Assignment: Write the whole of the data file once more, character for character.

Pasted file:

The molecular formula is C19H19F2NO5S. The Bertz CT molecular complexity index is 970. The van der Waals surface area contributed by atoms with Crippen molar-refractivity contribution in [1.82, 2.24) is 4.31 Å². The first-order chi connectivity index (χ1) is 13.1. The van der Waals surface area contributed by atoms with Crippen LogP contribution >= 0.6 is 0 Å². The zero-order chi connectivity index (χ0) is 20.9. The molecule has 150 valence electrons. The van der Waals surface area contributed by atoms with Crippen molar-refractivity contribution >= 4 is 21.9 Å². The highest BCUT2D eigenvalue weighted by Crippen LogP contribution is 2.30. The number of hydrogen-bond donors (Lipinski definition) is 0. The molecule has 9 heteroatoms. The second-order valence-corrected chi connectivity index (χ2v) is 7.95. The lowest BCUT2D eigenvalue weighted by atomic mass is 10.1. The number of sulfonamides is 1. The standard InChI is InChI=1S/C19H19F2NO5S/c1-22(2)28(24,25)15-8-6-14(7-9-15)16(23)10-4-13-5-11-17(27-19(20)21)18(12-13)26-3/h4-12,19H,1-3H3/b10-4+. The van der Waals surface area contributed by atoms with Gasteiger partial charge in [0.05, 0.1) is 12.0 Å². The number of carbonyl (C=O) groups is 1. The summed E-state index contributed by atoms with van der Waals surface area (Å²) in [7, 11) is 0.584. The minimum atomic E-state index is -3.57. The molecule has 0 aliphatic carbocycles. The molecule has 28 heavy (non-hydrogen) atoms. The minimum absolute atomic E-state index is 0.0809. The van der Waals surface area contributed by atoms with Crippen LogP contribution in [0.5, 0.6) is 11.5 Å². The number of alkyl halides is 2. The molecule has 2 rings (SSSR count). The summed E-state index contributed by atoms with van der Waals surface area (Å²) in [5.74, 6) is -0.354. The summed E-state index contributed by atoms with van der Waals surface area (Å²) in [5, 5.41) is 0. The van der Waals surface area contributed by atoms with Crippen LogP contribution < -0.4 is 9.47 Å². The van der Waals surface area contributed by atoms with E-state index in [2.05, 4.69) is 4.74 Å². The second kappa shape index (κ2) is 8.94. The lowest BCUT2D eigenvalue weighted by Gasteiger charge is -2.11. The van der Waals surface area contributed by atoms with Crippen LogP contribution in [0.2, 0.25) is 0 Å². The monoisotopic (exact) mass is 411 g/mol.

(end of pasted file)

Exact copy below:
The molecular formula is C19H19F2NO5S. The Bertz CT molecular complexity index is 970. The van der Waals surface area contributed by atoms with Crippen molar-refractivity contribution in [1.82, 2.24) is 4.31 Å². The first-order chi connectivity index (χ1) is 13.1. The van der Waals surface area contributed by atoms with Crippen LogP contribution >= 0.6 is 0 Å². The zero-order chi connectivity index (χ0) is 20.9. The molecule has 150 valence electrons. The van der Waals surface area contributed by atoms with Crippen molar-refractivity contribution >= 4 is 21.9 Å². The highest BCUT2D eigenvalue weighted by Crippen LogP contribution is 2.30. The number of hydrogen-bond donors (Lipinski definition) is 0. The molecule has 9 heteroatoms. The second-order valence-corrected chi connectivity index (χ2v) is 7.95. The lowest BCUT2D eigenvalue weighted by atomic mass is 10.1. The number of sulfonamides is 1. The standard InChI is InChI=1S/C19H19F2NO5S/c1-22(2)28(24,25)15-8-6-14(7-9-15)16(23)10-4-13-5-11-17(27-19(20)21)18(12-13)26-3/h4-12,19H,1-3H3/b10-4+. The van der Waals surface area contributed by atoms with Gasteiger partial charge in [0.05, 0.1) is 12.0 Å². The number of carbonyl (C=O) groups is 1. The summed E-state index contributed by atoms with van der Waals surface area (Å²) in [7, 11) is 0.584. The minimum atomic E-state index is -3.57. The molecule has 0 aliphatic carbocycles. The molecule has 28 heavy (non-hydrogen) atoms. The minimum absolute atomic E-state index is 0.0809. The van der Waals surface area contributed by atoms with Crippen LogP contribution in [0.5, 0.6) is 11.5 Å². The number of alkyl halides is 2. The molecule has 2 rings (SSSR count). The summed E-state index contributed by atoms with van der Waals surface area (Å²) in [5.74, 6) is -0.354. The summed E-state index contributed by atoms with van der Waals surface area (Å²) in [5, 5.41) is 0. The van der Waals surface area contributed by atoms with Crippen LogP contribution < -0.4 is 9.47 Å². The van der Waals surface area contributed by atoms with E-state index in [2.05, 4.69) is 4.74 Å². The second kappa shape index (κ2) is 8.94. The lowest BCUT2D eigenvalue weighted by Gasteiger charge is -2.11. The van der Waals surface area contributed by atoms with Crippen LogP contribution in [0.2, 0.25) is 0 Å². The monoisotopic (exact) mass is 411 g/mol.